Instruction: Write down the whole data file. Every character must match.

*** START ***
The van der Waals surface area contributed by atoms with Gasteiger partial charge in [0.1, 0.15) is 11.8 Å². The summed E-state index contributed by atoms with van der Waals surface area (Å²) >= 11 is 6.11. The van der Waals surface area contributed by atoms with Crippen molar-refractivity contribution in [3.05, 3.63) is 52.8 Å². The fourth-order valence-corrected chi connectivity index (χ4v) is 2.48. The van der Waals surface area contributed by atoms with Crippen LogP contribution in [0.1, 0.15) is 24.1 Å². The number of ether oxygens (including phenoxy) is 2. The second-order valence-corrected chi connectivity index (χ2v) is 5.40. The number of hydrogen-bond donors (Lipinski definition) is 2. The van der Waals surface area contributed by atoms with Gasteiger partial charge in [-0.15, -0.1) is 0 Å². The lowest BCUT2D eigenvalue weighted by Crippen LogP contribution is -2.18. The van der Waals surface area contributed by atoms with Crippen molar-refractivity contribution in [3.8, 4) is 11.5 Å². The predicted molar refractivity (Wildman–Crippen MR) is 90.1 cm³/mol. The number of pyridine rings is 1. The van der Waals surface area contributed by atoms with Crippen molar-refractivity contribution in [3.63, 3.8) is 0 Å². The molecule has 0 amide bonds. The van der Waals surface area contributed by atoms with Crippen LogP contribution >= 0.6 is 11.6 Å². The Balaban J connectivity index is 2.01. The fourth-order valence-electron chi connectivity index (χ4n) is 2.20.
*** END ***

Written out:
The van der Waals surface area contributed by atoms with Gasteiger partial charge in [0.1, 0.15) is 11.8 Å². The summed E-state index contributed by atoms with van der Waals surface area (Å²) >= 11 is 6.11. The van der Waals surface area contributed by atoms with Crippen molar-refractivity contribution in [3.05, 3.63) is 52.8 Å². The fourth-order valence-corrected chi connectivity index (χ4v) is 2.48. The van der Waals surface area contributed by atoms with Crippen LogP contribution in [0.1, 0.15) is 24.1 Å². The number of ether oxygens (including phenoxy) is 2. The second-order valence-corrected chi connectivity index (χ2v) is 5.40. The number of hydrogen-bond donors (Lipinski definition) is 2. The van der Waals surface area contributed by atoms with Gasteiger partial charge in [-0.15, -0.1) is 0 Å². The lowest BCUT2D eigenvalue weighted by Crippen LogP contribution is -2.18. The van der Waals surface area contributed by atoms with Crippen molar-refractivity contribution in [3.8, 4) is 11.5 Å². The predicted molar refractivity (Wildman–Crippen MR) is 90.1 cm³/mol. The number of pyridine rings is 1. The van der Waals surface area contributed by atoms with Crippen molar-refractivity contribution in [3.63, 3.8) is 0 Å². The molecule has 0 amide bonds. The van der Waals surface area contributed by atoms with Crippen LogP contribution >= 0.6 is 11.6 Å². The Balaban J connectivity index is 2.01. The fourth-order valence-electron chi connectivity index (χ4n) is 2.20.